Rocky Mountain Weekender: Top five plains journeys
As the spring gets serious about being spring, our beloved mountain getaways slip into a state of mud. Which makes it the perfect time of year to check out some of the over looked gems on Colorado’s eastern plains. My top picks for the low country:
Northeast on I-76
On your way to dinner in Ovid – the Rocky Mountain oyster capital of the world – stop in Fort Morgan.Two icons have endpoints of their lives here. Big band legend Glen Miller went to high school here and sci-fi legend Philip K. Dick was buried here alongside his stillborn twin Jane. The annual Glenn Miller Dancin’ on the Plains Festival is slated to take place June 24-27. Pay respects to Dick at Riverside Cemetery, 601 W. 8th Ave. Further up the interstate in Sterling, you’ll find compelling public art in Columbine Park: Dozens of trees-turned-sculptures carved by Bradford Rhea, including the giraffes dubbed “Skygrazers.” Finally the main event: fried Rocky Mountain oysters and cold draft beer at Kodi’s Kafe in Ovid (217 Main St.; 970-463-9963). The proprietors, the Koesters, are the largest RMO supplier in the industry.
Hike the 1.5-mile trail around these monoliths east of Greeley – you won’t encounter many other human beings and the views of hulking geologic anomalies and the seemingly endless surrounding plains are both remarkable. The namesake feature of the 190,000-acre Pawnee National Grassland, home to pronghorn, fox, and myriad bird species, the sedimentary Buttes jut 300 feet out of the soft surrounding clay and define the landscape. While the Pawnee Buttes Trail is open year-round, connecting trails are closed until June 30 to protect nesting birds. For more information on the trail, visit www.fs.fed.us/r2/arnf/recreation/trails/png/index.shtml or call 970-295-6600.
East on I-70
Get up, get going, and drive east on I-70. First, stop at Wonder View Tower in Genoa, 100 miles east of Denver at exit 371. Climb the serpentine staircase up the ramshackle tower (a Prohibition-era getaway turned roadside attraction/junk shop) – check out the two-headed calf before you go up – and take a gander at six states at once: Colorado, Kansas, Nebraska, Oklahoma, New Mexico, and Texas. The ill-placed Four Corners Monument has nothing on that. Call 719-763-2309 for additional information. Next stop at Grandpa Jerry’s Clown Museum a dozen miles east in Arriba, featuring 3,000 clowns of all descriptions. Call 719-768-3257 for an appointment. Here you can turn back west – or spend the night in style in dinky Stratton at the Claremont Inn (888-291-8910; www.claremontinncolorado.com).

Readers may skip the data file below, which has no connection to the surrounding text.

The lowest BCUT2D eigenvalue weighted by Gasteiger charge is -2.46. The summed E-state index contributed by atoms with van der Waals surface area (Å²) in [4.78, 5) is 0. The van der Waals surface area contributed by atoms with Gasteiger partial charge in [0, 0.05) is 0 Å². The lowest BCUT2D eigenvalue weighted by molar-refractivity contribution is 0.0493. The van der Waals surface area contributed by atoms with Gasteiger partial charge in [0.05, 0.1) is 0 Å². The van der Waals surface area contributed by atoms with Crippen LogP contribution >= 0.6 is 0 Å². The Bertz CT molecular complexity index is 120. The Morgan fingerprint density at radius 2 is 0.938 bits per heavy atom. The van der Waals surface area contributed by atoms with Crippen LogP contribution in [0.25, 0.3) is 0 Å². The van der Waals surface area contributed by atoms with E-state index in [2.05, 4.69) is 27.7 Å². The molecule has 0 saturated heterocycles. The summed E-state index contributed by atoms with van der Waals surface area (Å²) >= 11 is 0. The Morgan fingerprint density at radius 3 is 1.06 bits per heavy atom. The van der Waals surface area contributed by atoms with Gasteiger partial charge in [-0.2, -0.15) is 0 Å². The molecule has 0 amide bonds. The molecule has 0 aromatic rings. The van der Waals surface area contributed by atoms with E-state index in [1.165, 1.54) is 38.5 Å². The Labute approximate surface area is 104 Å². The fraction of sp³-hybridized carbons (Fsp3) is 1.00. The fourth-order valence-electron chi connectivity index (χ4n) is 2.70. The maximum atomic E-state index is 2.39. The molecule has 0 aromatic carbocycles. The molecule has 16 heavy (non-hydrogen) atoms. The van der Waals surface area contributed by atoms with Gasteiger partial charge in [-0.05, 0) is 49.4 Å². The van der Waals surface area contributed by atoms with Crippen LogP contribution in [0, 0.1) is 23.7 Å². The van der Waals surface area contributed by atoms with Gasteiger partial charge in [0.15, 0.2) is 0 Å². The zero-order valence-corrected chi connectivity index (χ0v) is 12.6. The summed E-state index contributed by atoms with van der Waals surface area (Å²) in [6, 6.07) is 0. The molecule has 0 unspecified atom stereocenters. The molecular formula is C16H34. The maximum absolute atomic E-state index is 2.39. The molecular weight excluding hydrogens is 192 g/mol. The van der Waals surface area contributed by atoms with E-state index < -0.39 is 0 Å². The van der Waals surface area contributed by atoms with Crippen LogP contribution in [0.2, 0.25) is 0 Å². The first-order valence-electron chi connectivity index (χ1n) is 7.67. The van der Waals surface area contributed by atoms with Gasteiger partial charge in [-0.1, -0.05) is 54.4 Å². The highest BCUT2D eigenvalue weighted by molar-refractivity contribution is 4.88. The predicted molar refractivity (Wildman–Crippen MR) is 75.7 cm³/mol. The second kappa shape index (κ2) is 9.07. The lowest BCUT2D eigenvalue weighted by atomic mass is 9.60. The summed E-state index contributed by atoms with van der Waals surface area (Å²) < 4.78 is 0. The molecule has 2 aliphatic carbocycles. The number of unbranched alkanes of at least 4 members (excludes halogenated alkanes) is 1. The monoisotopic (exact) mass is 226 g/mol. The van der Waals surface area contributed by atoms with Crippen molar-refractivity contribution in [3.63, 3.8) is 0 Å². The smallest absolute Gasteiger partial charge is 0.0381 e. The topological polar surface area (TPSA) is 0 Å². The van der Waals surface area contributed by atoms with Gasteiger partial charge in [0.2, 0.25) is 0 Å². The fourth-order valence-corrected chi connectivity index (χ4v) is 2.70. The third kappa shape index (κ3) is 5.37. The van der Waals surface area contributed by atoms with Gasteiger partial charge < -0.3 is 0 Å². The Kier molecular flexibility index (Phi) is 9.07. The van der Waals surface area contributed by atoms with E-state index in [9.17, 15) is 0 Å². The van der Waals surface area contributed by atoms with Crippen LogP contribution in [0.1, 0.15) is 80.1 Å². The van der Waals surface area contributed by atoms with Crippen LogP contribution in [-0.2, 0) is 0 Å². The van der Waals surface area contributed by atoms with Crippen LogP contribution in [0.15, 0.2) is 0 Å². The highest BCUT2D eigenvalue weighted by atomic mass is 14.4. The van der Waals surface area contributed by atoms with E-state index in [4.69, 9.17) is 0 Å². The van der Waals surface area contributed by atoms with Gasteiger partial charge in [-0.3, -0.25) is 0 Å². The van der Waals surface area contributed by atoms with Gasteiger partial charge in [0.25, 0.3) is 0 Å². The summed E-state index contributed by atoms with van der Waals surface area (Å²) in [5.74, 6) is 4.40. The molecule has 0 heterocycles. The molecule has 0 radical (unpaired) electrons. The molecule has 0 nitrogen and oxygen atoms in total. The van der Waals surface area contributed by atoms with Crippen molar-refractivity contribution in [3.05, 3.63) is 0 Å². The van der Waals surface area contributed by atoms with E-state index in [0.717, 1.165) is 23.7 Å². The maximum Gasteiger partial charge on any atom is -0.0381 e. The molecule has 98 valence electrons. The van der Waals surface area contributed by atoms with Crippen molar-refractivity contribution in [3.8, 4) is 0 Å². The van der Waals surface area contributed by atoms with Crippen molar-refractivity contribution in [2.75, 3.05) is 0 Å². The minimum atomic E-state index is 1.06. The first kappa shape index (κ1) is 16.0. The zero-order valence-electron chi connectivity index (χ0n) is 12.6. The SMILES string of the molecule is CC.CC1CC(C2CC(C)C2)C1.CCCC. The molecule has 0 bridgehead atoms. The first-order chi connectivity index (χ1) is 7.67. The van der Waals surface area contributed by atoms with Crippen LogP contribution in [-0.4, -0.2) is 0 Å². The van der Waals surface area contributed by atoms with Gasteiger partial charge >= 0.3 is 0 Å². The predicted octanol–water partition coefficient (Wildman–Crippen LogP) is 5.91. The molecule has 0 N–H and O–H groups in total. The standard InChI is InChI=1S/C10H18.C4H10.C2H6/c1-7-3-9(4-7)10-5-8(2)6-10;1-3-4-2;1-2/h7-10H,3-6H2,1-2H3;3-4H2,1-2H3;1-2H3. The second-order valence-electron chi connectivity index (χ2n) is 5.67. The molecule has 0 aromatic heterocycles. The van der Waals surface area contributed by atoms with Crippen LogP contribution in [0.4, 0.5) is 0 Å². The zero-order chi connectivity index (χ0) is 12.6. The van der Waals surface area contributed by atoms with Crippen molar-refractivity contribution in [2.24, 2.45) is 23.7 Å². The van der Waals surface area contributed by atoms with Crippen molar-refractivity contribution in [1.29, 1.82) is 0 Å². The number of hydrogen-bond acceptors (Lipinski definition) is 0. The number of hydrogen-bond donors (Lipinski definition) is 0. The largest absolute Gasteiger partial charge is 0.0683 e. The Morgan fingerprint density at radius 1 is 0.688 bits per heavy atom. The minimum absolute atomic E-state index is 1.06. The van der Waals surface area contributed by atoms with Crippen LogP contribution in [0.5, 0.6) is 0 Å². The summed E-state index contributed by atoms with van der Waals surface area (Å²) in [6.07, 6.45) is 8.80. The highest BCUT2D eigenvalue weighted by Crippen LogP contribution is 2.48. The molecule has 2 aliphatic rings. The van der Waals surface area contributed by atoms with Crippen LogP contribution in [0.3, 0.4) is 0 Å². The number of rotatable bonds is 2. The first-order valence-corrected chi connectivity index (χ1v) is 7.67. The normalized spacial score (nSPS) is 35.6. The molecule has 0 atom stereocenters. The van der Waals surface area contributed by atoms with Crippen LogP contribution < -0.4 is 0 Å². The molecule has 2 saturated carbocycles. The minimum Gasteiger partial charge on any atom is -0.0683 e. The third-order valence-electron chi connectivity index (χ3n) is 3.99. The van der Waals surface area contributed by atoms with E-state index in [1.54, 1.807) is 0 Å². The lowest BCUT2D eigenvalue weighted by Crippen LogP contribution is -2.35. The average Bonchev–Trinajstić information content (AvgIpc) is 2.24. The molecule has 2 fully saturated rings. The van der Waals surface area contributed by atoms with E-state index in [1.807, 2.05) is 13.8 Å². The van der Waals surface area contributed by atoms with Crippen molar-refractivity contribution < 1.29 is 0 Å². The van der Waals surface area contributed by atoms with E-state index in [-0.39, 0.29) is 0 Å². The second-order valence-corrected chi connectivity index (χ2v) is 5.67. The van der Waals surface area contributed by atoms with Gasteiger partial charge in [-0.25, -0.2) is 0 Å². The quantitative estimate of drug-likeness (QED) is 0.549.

With century-old vaquero tombstones, ancient rock art, and the continent’s largest collection of fossilized dinosaur footprints, this canyon complex southeast of Rocky Ford showcases numerous layers of Colorado’s history. Named for a butchering of the pronunciation of the Purgatoire River – whose flows shaped the canyon over the eons – the trail runs nearly nine miles to its endpoint at the old Rourke Ranch, sold off in 1971. A 10-mile round trip will get you to the dinosaur tracksite on a riverside bed of limestone left 150 million years ago by brontosauruses and allosauruses. For more information, visit www.fs.fed.us/r2/psicc/coma/main/picketwireguide.shtml or call 719-384-2181.